Wednesday, January 28, 2009

Slum-Dog Millionaire

When I learned that many people see this year's leading Oscar contender, Slum-Dog Millionaire, as a "feel-good" movie, I was shocked and dismayed. The opening scenes especially were extremely difficult for me to take, to the point that I thought of leaving. Not because I found them offensive, but because I was so profoundly disturbed by the conditions that were so vividly and effectively portrayed.

As I see it, the B-movie plot twists, the unlikelihood of the questions fitting the hero's life experiences so closely, and the over-the-top "Bollywood" ending must be understood as ironic, almost surrealistic, commentaries on the absurdities and contradictions of life in India (and many other parts of the world) today, where so many different life styles, value systems, and economic conditions are so bizarrely -- and tragically -- juxtaposed. It is the vivid portrayal of this extreme culture clash that is the real heart of the film.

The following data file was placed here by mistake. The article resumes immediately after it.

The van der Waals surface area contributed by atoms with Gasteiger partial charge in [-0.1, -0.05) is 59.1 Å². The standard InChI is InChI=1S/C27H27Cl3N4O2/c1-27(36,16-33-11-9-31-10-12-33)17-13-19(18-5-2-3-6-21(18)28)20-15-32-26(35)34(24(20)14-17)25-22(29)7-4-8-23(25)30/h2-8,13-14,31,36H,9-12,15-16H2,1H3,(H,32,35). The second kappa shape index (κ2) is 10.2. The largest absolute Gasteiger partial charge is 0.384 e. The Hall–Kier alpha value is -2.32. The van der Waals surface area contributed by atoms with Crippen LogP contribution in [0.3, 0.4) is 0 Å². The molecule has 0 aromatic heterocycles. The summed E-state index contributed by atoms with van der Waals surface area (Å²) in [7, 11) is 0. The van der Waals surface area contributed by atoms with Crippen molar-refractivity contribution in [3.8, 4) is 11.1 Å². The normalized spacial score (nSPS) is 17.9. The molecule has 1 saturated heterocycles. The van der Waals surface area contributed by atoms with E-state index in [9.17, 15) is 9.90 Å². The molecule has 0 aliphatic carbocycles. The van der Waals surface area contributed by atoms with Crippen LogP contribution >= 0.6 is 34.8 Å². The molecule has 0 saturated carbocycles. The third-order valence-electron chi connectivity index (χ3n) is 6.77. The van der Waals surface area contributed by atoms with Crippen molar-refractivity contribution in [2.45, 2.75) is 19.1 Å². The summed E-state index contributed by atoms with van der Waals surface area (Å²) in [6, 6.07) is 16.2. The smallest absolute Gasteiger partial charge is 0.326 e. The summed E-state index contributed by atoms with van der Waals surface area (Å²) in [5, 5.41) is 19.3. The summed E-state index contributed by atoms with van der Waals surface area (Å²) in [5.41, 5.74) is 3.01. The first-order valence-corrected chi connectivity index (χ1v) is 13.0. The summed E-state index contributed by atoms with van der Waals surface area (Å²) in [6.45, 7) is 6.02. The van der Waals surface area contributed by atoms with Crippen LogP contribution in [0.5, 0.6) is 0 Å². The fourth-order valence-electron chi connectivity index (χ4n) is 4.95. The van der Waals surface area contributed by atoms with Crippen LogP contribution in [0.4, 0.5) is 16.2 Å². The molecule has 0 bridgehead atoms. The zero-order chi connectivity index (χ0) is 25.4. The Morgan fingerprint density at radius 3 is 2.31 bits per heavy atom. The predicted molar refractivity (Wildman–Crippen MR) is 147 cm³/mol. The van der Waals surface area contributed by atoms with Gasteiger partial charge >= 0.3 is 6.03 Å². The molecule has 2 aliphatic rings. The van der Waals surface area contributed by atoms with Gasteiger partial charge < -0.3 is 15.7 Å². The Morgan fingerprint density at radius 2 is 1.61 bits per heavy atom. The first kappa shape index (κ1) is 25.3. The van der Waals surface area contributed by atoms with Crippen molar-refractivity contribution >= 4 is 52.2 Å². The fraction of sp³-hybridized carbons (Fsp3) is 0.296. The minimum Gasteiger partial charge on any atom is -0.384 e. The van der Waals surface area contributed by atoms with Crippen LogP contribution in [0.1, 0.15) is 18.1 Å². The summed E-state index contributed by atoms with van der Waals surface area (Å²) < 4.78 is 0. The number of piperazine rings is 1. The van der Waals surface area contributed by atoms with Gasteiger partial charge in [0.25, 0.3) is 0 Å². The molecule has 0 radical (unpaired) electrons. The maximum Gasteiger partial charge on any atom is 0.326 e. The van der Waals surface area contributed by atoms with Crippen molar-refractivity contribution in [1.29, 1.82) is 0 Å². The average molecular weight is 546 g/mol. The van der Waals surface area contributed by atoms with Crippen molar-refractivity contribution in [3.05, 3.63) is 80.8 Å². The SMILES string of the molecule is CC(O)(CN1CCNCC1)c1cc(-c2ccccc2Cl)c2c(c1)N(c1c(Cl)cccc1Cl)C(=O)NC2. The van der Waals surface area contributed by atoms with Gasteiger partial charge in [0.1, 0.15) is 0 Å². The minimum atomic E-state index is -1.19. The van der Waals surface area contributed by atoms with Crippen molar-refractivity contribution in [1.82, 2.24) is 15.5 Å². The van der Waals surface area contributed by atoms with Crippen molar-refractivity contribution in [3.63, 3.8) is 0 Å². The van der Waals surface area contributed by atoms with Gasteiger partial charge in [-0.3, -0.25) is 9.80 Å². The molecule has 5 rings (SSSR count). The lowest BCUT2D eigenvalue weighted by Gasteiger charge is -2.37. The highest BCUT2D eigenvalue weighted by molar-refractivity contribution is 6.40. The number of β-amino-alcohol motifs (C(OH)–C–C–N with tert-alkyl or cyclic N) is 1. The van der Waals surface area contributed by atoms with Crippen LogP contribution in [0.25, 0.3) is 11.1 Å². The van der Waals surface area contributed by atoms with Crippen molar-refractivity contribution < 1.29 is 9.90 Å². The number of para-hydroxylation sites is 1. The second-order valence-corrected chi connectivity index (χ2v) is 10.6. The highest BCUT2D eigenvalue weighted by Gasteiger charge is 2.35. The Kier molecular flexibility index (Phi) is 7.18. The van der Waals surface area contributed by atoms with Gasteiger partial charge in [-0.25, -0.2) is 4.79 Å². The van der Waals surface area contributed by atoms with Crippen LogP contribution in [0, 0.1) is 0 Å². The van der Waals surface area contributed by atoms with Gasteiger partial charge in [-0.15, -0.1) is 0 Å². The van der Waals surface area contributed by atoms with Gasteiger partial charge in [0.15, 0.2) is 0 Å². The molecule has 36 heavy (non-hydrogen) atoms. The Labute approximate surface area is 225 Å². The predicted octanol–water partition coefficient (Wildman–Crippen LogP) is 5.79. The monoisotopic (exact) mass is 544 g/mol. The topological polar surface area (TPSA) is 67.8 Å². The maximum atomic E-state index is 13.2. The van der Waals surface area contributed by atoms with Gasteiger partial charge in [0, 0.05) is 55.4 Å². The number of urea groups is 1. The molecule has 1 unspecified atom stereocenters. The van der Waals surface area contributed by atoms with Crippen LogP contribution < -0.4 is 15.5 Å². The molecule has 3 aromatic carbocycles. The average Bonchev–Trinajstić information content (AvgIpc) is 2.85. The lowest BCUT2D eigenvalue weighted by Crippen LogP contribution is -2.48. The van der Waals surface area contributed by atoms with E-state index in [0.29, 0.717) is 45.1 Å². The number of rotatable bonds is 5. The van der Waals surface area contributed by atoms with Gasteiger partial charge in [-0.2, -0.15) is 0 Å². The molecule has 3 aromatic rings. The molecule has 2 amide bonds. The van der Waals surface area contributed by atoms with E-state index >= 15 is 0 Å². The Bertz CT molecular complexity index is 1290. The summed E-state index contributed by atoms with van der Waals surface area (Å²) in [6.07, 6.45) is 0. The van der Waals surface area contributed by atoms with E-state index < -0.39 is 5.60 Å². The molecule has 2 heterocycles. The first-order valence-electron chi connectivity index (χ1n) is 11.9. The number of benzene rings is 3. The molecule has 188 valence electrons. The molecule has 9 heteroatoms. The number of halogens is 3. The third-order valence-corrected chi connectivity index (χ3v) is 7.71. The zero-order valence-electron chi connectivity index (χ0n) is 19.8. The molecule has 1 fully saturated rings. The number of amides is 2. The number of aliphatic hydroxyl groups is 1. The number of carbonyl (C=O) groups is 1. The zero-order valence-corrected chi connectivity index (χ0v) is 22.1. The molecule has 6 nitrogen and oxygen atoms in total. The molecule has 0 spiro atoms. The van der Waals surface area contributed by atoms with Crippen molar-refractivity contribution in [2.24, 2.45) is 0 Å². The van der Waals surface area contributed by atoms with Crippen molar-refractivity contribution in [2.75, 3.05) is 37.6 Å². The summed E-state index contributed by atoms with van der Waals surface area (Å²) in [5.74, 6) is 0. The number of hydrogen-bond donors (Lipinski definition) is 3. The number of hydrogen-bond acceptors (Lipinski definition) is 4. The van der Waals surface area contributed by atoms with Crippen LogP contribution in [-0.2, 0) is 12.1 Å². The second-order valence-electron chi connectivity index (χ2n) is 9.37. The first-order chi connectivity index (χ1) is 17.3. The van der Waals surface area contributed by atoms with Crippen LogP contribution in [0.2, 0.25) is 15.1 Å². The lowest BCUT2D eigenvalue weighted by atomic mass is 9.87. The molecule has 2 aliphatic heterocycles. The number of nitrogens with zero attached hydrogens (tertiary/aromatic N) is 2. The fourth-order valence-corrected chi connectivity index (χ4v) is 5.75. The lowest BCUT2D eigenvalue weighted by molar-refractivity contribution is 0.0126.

What kept going through my mind as I watched was Primo Levi's deeply moving and disturbing Holocaust memoir, "The Periodic Table," where every chapter is magically associated with an atomic element, in a manner very similar to the way the game show questions magically relate to similarly disturbing moments in the hero's past. In both cases an arbitrary device is used to give structure to chaotic experiences that might otherwise be too painful to deal with.

Picasso once said "art is a lie that makes you see the truth." In my opinion, Slum Dog is art on exactly that level. Great art.

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